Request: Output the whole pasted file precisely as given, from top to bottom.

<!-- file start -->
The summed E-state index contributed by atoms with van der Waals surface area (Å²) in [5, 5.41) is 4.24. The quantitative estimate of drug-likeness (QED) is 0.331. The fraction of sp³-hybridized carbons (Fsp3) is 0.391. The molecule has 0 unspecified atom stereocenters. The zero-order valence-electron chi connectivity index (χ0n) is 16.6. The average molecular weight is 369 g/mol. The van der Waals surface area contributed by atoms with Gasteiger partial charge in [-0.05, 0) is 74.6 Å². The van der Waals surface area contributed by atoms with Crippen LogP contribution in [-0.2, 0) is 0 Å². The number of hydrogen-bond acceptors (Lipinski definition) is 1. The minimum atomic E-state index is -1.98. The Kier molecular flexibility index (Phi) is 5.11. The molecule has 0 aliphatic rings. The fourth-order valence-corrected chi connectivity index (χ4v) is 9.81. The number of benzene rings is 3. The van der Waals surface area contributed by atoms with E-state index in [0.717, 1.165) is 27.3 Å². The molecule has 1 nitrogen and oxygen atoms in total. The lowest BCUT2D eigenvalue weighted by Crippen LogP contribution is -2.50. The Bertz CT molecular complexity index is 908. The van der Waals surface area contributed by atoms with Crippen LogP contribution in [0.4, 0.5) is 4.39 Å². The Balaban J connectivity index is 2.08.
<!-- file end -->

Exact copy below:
The summed E-state index contributed by atoms with van der Waals surface area (Å²) in [5, 5.41) is 4.24. The quantitative estimate of drug-likeness (QED) is 0.331. The fraction of sp³-hybridized carbons (Fsp3) is 0.391. The molecule has 0 unspecified atom stereocenters. The zero-order valence-electron chi connectivity index (χ0n) is 16.6. The average molecular weight is 369 g/mol. The van der Waals surface area contributed by atoms with Gasteiger partial charge in [-0.05, 0) is 74.6 Å². The van der Waals surface area contributed by atoms with Crippen LogP contribution in [-0.2, 0) is 0 Å². The number of hydrogen-bond acceptors (Lipinski definition) is 1. The minimum atomic E-state index is -1.98. The Kier molecular flexibility index (Phi) is 5.11. The molecule has 0 aliphatic rings. The fourth-order valence-corrected chi connectivity index (χ4v) is 9.81. The number of benzene rings is 3. The van der Waals surface area contributed by atoms with E-state index in [0.717, 1.165) is 27.3 Å². The molecule has 1 nitrogen and oxygen atoms in total. The lowest BCUT2D eigenvalue weighted by Crippen LogP contribution is -2.50. The Bertz CT molecular complexity index is 908. The van der Waals surface area contributed by atoms with Crippen LogP contribution in [0.4, 0.5) is 4.39 Å². The Balaban J connectivity index is 2.08.